At a recent New York City Council hearing, education committee chairman Daniel Dromm denounced the city’s charter schools, calling them a “separate and unequal” system of education that borders on “apartheid.” Public Advocate Letitia James agreed, suggesting that New York City has betrayed the legacy of the civil rights movement by instituting “privatization” and “segregation” in public education. But for all their incendiary charges, the hearing’s participants couldn’t seem to agree who has been victimized by charter schools.
Dromm, James, and others implied that the charter movement’s goals are to separate kids on the basis of skin color and give advantages to white children. But 60 percent of charter school students are African-American. Another third of charter school kids are Latino, which means that New York City’s charters overwhelmingly and disproportionately serve minority communities. In order for the apartheid metaphor to hold up, these schools would have to be pretty miserable places. Yet Dromm and James claim that many charters are lavishly outfitted with the best of everything, their budgets supplemented by “Wall Street raiders” and “right-wing extremists.”
Dromm and his colleagues didn’t stop there. Charter schools, Dromm said, institute harsh regimes of “zero-tolerance” discipline that amount to child abuse. He cited Coney Island Prep’s practice of forcing troublemakers to wear orange shirts and making other students shun the miscreants. Dromm characterized this practice as “corporal punishment” and called for the arrest of Coney Island Prep’s board of trustees as child abusers. Councilmember Inez Barron chimed in, noting that some charter schools require students to walk in single file “with their hands clasped behind their backs” as they go to lunch or gym. “What does that look like to you?” asked Barron. “It looks like they are being restrained.” Speakers at the hearing also compared charter schools with jails and prisons. At the KIPP School in Washington Heights, unruly kids are sent to a “calm-down” room for a 15-minute timeout, a practice in line with New York State rules. Dromm compared it with “solitary confinement” of prisoners and said that his recent tour of Rikers Island convinced him that the city jail and the KIPP School are virtually identical institutions.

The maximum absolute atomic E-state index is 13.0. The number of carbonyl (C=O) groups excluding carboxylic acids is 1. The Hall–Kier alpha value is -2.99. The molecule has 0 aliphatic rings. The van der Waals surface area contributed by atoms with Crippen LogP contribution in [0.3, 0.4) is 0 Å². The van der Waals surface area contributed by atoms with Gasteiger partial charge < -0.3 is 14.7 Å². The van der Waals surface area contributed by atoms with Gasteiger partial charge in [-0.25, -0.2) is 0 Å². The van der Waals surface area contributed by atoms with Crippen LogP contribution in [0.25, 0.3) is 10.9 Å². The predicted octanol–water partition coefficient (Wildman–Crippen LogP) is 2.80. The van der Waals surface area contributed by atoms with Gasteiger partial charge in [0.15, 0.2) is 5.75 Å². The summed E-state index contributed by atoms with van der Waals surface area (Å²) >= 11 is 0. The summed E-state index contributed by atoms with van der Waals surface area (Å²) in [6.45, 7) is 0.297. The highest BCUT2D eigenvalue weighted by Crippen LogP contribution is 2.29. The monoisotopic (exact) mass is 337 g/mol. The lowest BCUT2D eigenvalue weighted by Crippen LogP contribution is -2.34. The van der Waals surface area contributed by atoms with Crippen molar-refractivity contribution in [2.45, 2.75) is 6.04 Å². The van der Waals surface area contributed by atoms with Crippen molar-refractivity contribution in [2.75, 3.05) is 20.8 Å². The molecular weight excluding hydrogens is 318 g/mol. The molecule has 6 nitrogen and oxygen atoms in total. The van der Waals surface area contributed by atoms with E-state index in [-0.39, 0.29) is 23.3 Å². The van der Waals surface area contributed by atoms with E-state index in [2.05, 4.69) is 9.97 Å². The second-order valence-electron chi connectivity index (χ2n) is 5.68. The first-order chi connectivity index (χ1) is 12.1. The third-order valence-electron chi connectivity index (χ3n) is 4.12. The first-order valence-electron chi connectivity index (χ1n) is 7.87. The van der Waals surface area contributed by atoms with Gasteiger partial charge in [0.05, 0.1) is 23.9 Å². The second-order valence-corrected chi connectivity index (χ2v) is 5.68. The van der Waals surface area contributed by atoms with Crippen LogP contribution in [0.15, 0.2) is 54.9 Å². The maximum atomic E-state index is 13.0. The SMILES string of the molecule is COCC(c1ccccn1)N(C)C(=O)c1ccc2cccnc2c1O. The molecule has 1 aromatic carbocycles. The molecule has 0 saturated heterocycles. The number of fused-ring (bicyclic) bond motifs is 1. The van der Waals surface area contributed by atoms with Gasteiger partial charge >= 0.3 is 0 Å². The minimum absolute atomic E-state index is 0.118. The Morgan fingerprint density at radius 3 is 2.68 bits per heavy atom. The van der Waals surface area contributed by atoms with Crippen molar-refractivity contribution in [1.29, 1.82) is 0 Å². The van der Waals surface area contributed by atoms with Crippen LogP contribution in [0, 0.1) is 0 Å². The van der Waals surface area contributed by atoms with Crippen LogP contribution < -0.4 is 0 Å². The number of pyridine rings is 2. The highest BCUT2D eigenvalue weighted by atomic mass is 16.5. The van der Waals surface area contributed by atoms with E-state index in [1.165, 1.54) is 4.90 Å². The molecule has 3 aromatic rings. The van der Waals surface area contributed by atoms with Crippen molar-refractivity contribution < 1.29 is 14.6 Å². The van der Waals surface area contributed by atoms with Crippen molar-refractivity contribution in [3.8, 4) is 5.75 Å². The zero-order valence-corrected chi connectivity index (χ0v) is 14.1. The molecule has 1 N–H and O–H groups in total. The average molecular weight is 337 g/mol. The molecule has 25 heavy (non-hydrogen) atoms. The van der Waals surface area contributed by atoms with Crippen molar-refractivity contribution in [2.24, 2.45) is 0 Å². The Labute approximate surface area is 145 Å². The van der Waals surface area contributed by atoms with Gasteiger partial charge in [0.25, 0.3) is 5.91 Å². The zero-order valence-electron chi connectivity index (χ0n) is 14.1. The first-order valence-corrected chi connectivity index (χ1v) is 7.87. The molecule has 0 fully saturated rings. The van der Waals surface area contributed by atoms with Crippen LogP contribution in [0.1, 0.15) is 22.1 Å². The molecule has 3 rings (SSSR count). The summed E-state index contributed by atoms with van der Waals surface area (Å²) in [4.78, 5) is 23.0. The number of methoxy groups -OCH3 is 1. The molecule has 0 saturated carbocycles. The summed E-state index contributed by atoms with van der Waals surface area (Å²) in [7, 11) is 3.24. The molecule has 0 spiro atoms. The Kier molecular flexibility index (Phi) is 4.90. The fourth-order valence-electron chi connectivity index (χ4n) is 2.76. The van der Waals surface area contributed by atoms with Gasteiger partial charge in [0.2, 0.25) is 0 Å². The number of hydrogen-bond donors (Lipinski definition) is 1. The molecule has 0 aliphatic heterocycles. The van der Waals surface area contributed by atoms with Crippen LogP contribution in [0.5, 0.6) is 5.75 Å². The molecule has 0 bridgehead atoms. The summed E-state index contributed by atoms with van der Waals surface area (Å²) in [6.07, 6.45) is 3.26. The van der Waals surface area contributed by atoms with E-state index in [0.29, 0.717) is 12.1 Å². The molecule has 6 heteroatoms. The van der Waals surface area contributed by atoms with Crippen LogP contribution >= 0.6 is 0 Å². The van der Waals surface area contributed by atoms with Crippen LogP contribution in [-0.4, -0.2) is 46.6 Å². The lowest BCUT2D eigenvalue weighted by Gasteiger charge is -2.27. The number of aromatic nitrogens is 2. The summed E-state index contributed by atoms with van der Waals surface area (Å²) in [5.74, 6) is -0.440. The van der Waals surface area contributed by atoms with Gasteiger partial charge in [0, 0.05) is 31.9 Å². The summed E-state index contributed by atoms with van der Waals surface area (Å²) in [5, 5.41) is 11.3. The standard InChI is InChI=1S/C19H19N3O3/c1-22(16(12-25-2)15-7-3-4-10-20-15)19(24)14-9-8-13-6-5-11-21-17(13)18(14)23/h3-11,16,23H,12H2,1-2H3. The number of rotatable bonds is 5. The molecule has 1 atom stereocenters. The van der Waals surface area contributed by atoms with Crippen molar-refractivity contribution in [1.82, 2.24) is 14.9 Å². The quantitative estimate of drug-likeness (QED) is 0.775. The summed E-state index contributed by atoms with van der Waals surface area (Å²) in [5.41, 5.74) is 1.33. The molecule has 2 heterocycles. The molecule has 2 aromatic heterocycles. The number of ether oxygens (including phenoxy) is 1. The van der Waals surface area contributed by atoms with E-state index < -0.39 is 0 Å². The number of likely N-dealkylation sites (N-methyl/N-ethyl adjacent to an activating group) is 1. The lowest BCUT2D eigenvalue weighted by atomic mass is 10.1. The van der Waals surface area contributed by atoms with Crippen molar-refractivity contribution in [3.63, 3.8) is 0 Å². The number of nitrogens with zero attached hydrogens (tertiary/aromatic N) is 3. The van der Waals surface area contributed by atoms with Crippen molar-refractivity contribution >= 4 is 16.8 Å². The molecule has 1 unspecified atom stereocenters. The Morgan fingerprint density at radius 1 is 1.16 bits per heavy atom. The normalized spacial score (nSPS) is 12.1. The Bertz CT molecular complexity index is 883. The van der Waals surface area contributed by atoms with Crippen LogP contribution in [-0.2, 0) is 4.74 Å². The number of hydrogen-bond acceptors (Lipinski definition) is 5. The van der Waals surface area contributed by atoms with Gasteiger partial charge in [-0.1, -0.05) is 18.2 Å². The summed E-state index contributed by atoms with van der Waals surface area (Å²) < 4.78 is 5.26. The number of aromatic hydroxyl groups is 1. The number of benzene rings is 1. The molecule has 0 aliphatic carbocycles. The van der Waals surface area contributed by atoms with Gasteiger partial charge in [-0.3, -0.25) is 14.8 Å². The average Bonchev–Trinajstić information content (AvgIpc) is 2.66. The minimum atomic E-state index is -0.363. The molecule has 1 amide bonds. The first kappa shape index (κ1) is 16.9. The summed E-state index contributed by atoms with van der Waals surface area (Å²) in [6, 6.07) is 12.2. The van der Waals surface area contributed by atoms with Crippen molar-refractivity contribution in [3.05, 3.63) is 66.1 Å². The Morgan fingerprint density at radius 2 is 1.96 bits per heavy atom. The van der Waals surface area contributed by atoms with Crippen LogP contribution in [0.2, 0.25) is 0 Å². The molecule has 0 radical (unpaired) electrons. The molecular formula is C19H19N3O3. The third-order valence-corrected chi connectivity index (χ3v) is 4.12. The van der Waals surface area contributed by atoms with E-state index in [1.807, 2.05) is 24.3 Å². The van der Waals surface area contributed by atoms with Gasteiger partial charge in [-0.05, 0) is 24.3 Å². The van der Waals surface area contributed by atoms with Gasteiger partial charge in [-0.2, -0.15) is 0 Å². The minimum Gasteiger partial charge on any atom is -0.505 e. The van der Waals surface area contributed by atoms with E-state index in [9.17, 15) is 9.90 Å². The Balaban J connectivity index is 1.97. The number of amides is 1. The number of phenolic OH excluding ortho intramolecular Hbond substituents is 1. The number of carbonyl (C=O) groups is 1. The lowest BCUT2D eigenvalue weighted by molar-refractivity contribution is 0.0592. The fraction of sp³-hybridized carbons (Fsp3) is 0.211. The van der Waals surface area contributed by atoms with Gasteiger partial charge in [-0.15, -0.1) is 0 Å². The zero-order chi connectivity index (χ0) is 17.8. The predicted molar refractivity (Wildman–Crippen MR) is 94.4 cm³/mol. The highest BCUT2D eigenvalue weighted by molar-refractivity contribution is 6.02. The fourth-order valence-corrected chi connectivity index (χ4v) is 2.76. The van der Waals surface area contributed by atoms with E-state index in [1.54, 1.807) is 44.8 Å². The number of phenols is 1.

Charter schools are even guilty of the most arcane forms of manipulation of the public mind, at least according to Councilmember Antonio Reynoso. He objected to how The Success Academy, run by Mayor Bill de Blasio’s longtime nemesis, former councilmember Eva Moskowitz, ran an ad campaign in Williamsburg that blanketed the “affluent area” around the “north side” of the Bedford Avenue subway stop—thereby bypassing poorer people in the neighborhood, Reynoso says. But the Bedford Avenue L stop is among the city’s busiest subway stations. It seems dubious that a massive advertising campaign in Reynoso’s dense and compact district could exclude anyone by design.
The specter of Moskowitz, in fact, haunted the hearing, despite the claims of advocates and elected officials that the charter battle isn’t personal. Moskowitz personifies the “corporatized” model of education so strongly opposed by teachers’ unions and their advocates. Dromm rehashed his fury over the trip that Moskowitz took to Albany in March with several busloads of students to attend a pro-charter school rally. He demanded to know how many students went along, whether teachers who went got a day off, and how the students will ever get back on track after missing one day of instruction.
The councilmembers’ coordinated effort to demonize charters—community-based schools which, on the whole, are doing a good job educating the children of working-class parents—makes a mockery of their claims to be champions of the poor. In New York City today, charter schools are minority children’s best hope for success.